Wednesday, May 26, 2010

How to Spin Gold

I have a problem.  If something bothers me when I'm reading a book, I tend to let that prejudice my opinion and pretty soon I can't see anything good about it.  I obsess over that one fault and refuse to find redeeming qualities.  I know, not good.  I'm working on it.  Such was the case for How To Spin Gold by Elizabeth Cunningham.  It is a retelling of Rumpelstiltskin, though it was written way before fairy tale retelling became popular.  It's also written for an adult audience, so it's not really in the same genre of Ella Enchanted or The Goose Girl, which are written for young readers.  It's more like Cunningham used that tale as the framework for her story. 

Our main character is the Girl with the Silver Eye, unnamed because she was never given one until later in life.  Born crippled and with eyes of different colors, the girl is shunned by her village and her family.  Set during 12th century, women have few opportunities in life besides having marriage and babies.  After a random meeting with the Prince, the girl decides to make her own way in the world.  She meets up with the Wise Woman of the Western Wood.  Or Witch, as most call her outside of her hearing.  The Mother, as she prefers to be called, takes the girl under her wing and teaches her herblore, midwifery, and everything about her small domain in the woods.  The girl is a quick learner and adds her own mastery of needlework to the pot.

The girl is tormented by her obsession with the prince and with the girl who eventually marries him.   She becomes the Mother's heir and eventually learns her true name, but she's so dissatisfied with her life that she lets her anger and jealousy become an obstacle.  Then, when the moment comes where she saves the new Princess's life she demands a harsh price: the first daughter born to the Princess.  Only when the baby is born, she is unable to take her away when she sees how much the Prince loves his daughter.  She's not as harsh as she wishes she was.

There are so many aspects of this book that are lovely.  The evolution of the girl, her reconciliation with who she really is versus what she wishes she were, the contrast of following light or being consumed by darkness, and the themes of forgiveness and redemption.  But I hated the language.  I didn't like how Cunningham was trying to write as if she were a writer of that time period.  I also thought her feminist empowerment idea had made for really one-dimensional male characters.  It bugged me.  It wasn't until I went to my book group meeting and listened to everyone's perspective on the book that I realized I had almost missed out on so much because of a couple of hang-ups.  What if this hadn't been a book group selection and instead I had read it on my own and then panned it here on Red Hot Eyebrows?  Then you all would have missed out too, if you took my word for it.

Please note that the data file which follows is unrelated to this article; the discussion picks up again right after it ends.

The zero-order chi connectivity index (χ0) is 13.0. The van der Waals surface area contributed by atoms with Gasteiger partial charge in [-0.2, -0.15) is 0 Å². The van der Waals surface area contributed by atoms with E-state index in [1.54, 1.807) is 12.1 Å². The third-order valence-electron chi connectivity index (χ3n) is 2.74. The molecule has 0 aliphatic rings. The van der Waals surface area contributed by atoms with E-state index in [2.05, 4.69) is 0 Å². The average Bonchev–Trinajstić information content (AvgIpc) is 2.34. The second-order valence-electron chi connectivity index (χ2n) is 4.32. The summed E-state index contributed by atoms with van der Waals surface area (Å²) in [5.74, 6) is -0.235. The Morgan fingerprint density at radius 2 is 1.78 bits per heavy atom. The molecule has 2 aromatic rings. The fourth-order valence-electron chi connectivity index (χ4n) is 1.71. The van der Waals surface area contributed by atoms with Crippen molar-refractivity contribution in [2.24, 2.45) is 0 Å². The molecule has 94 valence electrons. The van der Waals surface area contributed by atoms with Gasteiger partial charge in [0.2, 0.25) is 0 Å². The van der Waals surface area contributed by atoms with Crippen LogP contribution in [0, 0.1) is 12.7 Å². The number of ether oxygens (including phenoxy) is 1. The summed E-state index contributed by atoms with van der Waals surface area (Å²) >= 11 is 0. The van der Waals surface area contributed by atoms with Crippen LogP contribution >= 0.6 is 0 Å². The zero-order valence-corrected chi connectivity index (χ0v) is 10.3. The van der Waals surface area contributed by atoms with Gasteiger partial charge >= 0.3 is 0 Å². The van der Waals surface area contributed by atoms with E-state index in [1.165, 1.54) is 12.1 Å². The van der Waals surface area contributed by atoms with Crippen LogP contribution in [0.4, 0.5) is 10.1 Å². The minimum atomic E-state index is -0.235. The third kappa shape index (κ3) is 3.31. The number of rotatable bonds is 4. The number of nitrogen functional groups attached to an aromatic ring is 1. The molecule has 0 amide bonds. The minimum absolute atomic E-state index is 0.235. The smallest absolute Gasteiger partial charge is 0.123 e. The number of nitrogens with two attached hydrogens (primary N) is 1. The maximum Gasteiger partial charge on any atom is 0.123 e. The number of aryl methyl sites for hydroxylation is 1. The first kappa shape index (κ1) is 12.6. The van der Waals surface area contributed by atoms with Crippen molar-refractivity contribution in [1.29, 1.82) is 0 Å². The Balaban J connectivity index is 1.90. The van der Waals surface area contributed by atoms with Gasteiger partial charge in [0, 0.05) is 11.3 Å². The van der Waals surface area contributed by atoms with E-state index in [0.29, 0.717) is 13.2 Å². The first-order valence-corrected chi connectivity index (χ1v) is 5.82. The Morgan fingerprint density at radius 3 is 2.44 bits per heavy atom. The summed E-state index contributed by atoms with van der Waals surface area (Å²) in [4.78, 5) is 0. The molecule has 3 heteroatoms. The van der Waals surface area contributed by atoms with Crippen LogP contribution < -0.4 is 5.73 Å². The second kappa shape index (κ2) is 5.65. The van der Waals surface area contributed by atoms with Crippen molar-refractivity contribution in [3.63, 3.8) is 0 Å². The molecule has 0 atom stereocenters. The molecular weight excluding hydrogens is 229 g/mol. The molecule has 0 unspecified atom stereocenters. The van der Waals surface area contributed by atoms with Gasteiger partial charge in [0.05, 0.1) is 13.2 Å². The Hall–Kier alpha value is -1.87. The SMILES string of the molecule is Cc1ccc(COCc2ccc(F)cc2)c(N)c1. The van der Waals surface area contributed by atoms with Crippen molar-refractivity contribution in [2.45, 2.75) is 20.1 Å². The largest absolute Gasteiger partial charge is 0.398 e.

Thanks to the lovely women of my book group who showed me the light.  Next time I think I don't like a book, I'll just ask some of them to read it too and tell me what I can't see.  I wouldn't list this on my top books for 2010, but it certainly had more value that I originally gave it.


  1. Okay, but in your defense, that type of writing style is OBNOXIOUS. (I'm speaking in general terms. I haven't read this book.)

  2. It was obnoxious! I kept thinking that if I read the word "knave" even one more time, I was going to have to hunt Elizabeth Cunningham down and punch her in the face.

  3. I really need to get you two together for a party some time. I'd love to hear you discuss the Twilight books at the same time. It would be so entertaining. I am also annoyed by that kind of writing. And you're right about book groups. I've been talked into seeing good in some books I thought I completely detested.

  4. Oh, and when I say you two, I mean Jenny and Rachel. Seriously, when can we have a party? Utah is kind of right between California and Colorado. I'll make brownies.

  5. I think that is what I love about book club...Learning from others and agreeing to disagree. I think that the UN needs a book club.